A protected computer refers to any computer that’s used by the federal government or a financial institution or in foreign or interstate commerce or communication. Per CFAA, it is against the law for someone to access a protected computer unless they are authorized to do so. CFAA also prohibits unauthorized users from accessing protected computers with the intent to commit fraud or obtain anything that has value.
What does “without authorization” mean?
When someone acts without authorization, it means that they knowingly do something. For instance, an individual can access a protected computer without the authorization to do so. This individual can be charged with a cybercrime due to the fact that they knowingly used a computer without the authority to do so.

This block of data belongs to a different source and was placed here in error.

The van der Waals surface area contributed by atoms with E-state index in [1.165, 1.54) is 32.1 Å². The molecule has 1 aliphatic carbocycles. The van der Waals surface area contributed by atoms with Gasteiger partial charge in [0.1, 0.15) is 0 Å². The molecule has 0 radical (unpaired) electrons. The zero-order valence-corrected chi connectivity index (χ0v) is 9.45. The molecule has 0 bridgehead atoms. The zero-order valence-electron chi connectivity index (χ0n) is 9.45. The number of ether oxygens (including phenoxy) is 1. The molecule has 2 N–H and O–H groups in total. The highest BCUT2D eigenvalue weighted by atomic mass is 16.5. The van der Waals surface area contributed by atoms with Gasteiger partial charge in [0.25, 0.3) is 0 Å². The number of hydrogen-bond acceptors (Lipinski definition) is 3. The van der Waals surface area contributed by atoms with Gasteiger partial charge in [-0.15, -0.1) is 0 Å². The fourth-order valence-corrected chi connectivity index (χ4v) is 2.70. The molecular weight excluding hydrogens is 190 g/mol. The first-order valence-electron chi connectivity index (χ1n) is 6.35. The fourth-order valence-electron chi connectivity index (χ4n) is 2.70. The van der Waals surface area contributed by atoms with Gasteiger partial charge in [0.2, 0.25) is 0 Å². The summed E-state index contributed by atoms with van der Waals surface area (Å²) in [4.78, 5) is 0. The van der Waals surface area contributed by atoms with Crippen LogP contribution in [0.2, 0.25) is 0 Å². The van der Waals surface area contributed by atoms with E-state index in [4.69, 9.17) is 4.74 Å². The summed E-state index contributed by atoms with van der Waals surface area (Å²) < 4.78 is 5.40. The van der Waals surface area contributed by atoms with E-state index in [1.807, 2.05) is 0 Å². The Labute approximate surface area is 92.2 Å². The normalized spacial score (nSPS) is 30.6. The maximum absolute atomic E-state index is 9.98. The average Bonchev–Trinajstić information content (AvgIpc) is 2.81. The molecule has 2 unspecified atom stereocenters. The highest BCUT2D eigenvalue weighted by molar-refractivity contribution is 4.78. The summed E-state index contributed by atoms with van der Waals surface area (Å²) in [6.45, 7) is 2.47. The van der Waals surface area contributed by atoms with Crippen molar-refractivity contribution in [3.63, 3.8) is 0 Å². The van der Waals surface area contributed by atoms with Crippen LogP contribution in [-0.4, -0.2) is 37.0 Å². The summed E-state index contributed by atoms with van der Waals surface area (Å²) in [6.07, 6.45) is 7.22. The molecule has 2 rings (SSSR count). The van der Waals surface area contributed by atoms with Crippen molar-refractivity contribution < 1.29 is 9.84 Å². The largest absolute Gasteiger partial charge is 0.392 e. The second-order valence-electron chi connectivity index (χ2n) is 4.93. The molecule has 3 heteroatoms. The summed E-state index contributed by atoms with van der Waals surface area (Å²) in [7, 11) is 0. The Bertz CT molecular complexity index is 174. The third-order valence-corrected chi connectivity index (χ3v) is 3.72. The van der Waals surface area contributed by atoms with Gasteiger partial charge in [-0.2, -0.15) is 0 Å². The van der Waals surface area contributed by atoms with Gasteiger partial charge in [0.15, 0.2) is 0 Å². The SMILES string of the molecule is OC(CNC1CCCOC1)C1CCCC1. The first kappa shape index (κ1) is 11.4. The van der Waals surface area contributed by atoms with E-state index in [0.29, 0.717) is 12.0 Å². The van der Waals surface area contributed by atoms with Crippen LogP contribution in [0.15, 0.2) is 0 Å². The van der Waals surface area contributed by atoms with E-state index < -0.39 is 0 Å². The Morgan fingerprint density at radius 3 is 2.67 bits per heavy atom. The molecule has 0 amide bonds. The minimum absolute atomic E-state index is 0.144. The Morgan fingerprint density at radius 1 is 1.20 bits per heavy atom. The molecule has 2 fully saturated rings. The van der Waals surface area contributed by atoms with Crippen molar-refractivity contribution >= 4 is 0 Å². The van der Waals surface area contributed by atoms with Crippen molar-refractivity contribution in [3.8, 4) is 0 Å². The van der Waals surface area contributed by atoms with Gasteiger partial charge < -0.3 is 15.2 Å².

What does it mean to “exceed authorized access?”
In some cases, a person may be given a limited amount of access to a computer. This individual may be allowed to access certain pieces of information on the device. If they exceed the authorized access given to them, they access systems and data beyond those that they are authorized to use.
For example, a government employee may have authorized access to a computer that they use to complete various daily work tasks. The employee may use the computer to view personal or financial information about their coworkers. This employee has exceeded their authorized access — and they can be punished for a cybercrime based on their actions.
What are the penalties for cybercrime in Atlanta?